Our friend Valley Haggard over at Life in 10 Minutes has just launched a hybrid press. The concept behind a hybrid press is different from an independent or even traditional press. With hybrid, the publisher acts as an assistant to the writer. For a fee, they will perform all the activities that transform your manuscript into a publishable book – but the author retains the rights and royalties. Typical cost for an 80,000 word book is $3,900.
From their website…
“Sales via third party vendors such as bookstores are processed and fulfilled through IngramSprark’s print-on-demand (POD) services. Typically, a book sold through a bookstore or other vendor will net 50% of its sales price (or $7.50 for a $15 book). Average manufacturing costs range from $3 to $5 depending on book size, as well as several other factors. Net profits (net sales price – manufacturing costs) are divided 60% to the author and 40% to Life in 10 Minutes Press. Life in 10 Minutes pays earnings to our authors quarterly. Your project manager will deliver a payment schedule to you during the production process.”
Hybrid publishing is a growing movement in the self-publishing world. It offers the advantages of self-publishing for those without the skill, resources, or time to do the work themselves. And it relieves a lot of the drudgery that is often associated with the business side of self-publishing.
However, just as in traditional or independent publishing, the author is still very much on their own for marketing. Hybrid presses (and L10 Press in particular) will send out notices to their marketing channels. However, it is still up to the author to create a platform for getting the word out and marketing their books.
Also, hybrid publishers, like Haggard’s, are differentiated from “vanity presses.” The vanity press preys upon unsuspecting authors by charging exorbitant fees, keeping author’s rights, delivering paltry royalties, charging high prices for copies of their books, and doing little to no marketing.
I’m very excited by the introduction of L10 Press to Richmond. Haggard has assembled a talented team of professionals to bring local authors to the market. Check them out at Life in 10 Minutes Press.
In Writer’s Digest, author Dustin Grimmel gives these 7 ways to engage readers. Do you agree?
- Evoking Emotion #1: Positive moral judgments about the protagonist
- Evoking Emotion #2: A protagonist who wants something really badly
- Evoking Emotion #3: A protagonist who pursues their desires
- Evoking Emotion #4: A protagonist who never gives up
- Evoking Emotion #5: Characters who do the right thing
- Evoking Emotion #6: The benefits of sorrow
- Evoking Emotion #7: Characters helped by unseen hands
Read more at Writers Digest.
Film and TV production companies are increasingly turning to self-published authors to pick up potential screen blockbusters.
The latest indie writer to get a call from Hollywood is best-selling thriller author Mark Dawson.
Advanced negotiations are taking place with a leading TV production company that wants to snap up his Beatrix Rose series, according to a report in The Guardian.
Mark Dawson is a prolific author of thrillers who has written four series of novels. The John Milton books feature a hitman while the Beatrix Rose series also has the leading character of an assassin. The Soho Noir novels are set in London from 1940 to 1970 and there’s also the Isabella Rose thriller series (she’s the daughter of Beatrix Rose).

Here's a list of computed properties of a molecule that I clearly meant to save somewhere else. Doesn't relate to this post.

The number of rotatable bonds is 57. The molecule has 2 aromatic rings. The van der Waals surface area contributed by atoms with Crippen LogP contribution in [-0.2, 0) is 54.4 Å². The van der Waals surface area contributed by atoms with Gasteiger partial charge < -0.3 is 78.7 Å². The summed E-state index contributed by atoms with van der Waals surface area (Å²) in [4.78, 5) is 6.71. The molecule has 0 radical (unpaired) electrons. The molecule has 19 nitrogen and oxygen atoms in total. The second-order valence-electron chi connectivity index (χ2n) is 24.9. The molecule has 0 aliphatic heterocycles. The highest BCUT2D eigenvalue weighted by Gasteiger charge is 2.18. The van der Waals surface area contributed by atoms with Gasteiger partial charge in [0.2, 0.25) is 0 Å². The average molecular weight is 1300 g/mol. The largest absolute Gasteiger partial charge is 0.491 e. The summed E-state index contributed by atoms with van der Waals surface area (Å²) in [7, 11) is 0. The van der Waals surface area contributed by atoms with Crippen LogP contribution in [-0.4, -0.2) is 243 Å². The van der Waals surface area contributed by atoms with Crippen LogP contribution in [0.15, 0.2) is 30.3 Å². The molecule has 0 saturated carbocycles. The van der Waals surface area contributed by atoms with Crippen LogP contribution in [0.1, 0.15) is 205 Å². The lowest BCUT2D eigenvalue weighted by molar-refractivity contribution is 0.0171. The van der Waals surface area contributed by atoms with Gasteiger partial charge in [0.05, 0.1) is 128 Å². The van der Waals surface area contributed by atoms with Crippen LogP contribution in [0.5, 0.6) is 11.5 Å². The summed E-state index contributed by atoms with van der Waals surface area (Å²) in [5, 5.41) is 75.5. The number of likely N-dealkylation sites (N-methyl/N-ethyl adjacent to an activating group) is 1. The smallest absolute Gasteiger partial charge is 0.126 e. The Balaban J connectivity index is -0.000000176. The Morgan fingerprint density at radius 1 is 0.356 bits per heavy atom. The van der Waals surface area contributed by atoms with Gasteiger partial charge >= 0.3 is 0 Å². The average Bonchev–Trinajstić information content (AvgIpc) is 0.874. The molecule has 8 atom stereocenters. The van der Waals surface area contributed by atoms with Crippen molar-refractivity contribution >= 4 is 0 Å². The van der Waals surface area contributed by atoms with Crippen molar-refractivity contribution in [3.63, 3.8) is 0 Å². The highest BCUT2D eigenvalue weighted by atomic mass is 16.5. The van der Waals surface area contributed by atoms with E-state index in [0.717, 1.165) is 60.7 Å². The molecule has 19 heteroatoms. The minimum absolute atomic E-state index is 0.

Read More at Roger Packer’s Blog.
In a brief statement released late Tuesday afternoon, the retailer said CEO Demos Parneros was terminated for “violations of the Company’s policies.” While not saying what policies Parneros violated, B&N said his termination “is not due to any disagreement with the Company regarding its financial reporting, policies, or practices or any potential fraud relating thereto.” In addition to being fired immediately, Parneros will not receive any severance, B&N said. B&N said Parneros’s removal was undertaken by its board of directors, who were advised by the law firm Paul, Weiss, Rifkind, Wharton & Garrison LLP.
The Association for Library Service to Children (ALSC), a division of the American Library Association, voted on Saturday to strip the name of Laura Ingalls Wilder from a popular children’s book award, months after a task force set out to consider the long-running scholarly discussion around “anti-Native and anti-Black sentiments” in the author’s work.
The Laura Ingalls Wilder Award honors an author or illustrator whose books have made “a significant and lasting contribution to children’s literature.” It will now be called The Children’s Literature Legacy Award.
Read More at Pubisher’s Weekly
“A major part of the pleasure of plot twists, too, comes not from the shock of surprise, but from looking back at the early bits of the narrative in light of the twist. The most satisfying surprises get their power from giving us a fresh, better way of making sense of the material that came before. This is another opportunity for stories to turn the curse of knowledge to their advantage.
Remember that once we know the answer to a puzzle, its clues can seem more transparent than they really were. When we revisit early parts of the story in light of that knowledge, well-constructed clues take on new, satisfying significance.”
Read more at The Conversation